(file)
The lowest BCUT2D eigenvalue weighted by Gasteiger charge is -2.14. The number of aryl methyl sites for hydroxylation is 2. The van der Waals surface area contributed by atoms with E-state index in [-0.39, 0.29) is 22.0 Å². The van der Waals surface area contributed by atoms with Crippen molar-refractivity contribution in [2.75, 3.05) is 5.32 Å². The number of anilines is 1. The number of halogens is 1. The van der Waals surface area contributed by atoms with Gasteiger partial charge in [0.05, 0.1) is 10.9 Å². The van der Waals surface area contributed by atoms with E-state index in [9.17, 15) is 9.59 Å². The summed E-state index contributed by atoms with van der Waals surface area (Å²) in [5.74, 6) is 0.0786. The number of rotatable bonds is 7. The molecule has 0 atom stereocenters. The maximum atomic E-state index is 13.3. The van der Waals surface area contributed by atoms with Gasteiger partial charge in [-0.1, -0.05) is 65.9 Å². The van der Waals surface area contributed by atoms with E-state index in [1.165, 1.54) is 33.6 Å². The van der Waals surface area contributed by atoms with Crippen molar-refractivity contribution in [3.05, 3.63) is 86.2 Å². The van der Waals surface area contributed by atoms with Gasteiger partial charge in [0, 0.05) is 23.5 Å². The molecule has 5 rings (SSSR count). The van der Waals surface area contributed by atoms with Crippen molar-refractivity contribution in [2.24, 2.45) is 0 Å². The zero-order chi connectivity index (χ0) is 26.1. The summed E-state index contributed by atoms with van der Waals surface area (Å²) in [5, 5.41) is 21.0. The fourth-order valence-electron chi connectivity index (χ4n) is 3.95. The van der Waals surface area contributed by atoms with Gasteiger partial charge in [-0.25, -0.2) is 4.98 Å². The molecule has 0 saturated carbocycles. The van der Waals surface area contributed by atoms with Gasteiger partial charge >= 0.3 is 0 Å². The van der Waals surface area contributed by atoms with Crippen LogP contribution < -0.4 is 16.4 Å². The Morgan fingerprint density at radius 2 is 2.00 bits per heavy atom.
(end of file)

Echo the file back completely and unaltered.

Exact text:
The lowest BCUT2D eigenvalue weighted by Gasteiger charge is -2.14. The number of aryl methyl sites for hydroxylation is 2. The van der Waals surface area contributed by atoms with E-state index in [-0.39, 0.29) is 22.0 Å². The van der Waals surface area contributed by atoms with Crippen molar-refractivity contribution in [2.75, 3.05) is 5.32 Å². The number of anilines is 1. The number of halogens is 1. The van der Waals surface area contributed by atoms with Gasteiger partial charge in [0.05, 0.1) is 10.9 Å². The van der Waals surface area contributed by atoms with E-state index in [9.17, 15) is 9.59 Å². The summed E-state index contributed by atoms with van der Waals surface area (Å²) in [5.74, 6) is 0.0786. The number of rotatable bonds is 7. The molecule has 0 atom stereocenters. The maximum atomic E-state index is 13.3. The van der Waals surface area contributed by atoms with Gasteiger partial charge in [-0.1, -0.05) is 65.9 Å². The van der Waals surface area contributed by atoms with E-state index in [1.165, 1.54) is 33.6 Å². The van der Waals surface area contributed by atoms with Crippen molar-refractivity contribution in [3.05, 3.63) is 86.2 Å². The van der Waals surface area contributed by atoms with Gasteiger partial charge in [0, 0.05) is 23.5 Å². The molecule has 5 rings (SSSR count). The van der Waals surface area contributed by atoms with Crippen molar-refractivity contribution in [2.24, 2.45) is 0 Å². The zero-order chi connectivity index (χ0) is 26.1. The summed E-state index contributed by atoms with van der Waals surface area (Å²) in [5, 5.41) is 21.0. The fourth-order valence-electron chi connectivity index (χ4n) is 3.95. The van der Waals surface area contributed by atoms with Gasteiger partial charge in [-0.25, -0.2) is 4.98 Å². The molecule has 0 saturated carbocycles. The van der Waals surface area contributed by atoms with Gasteiger partial charge >= 0.3 is 0 Å². The van der Waals surface area contributed by atoms with Crippen LogP contribution < -0.4 is 16.4 Å². The Morgan fingerprint density at radius 2 is 2.00 bits per heavy atom.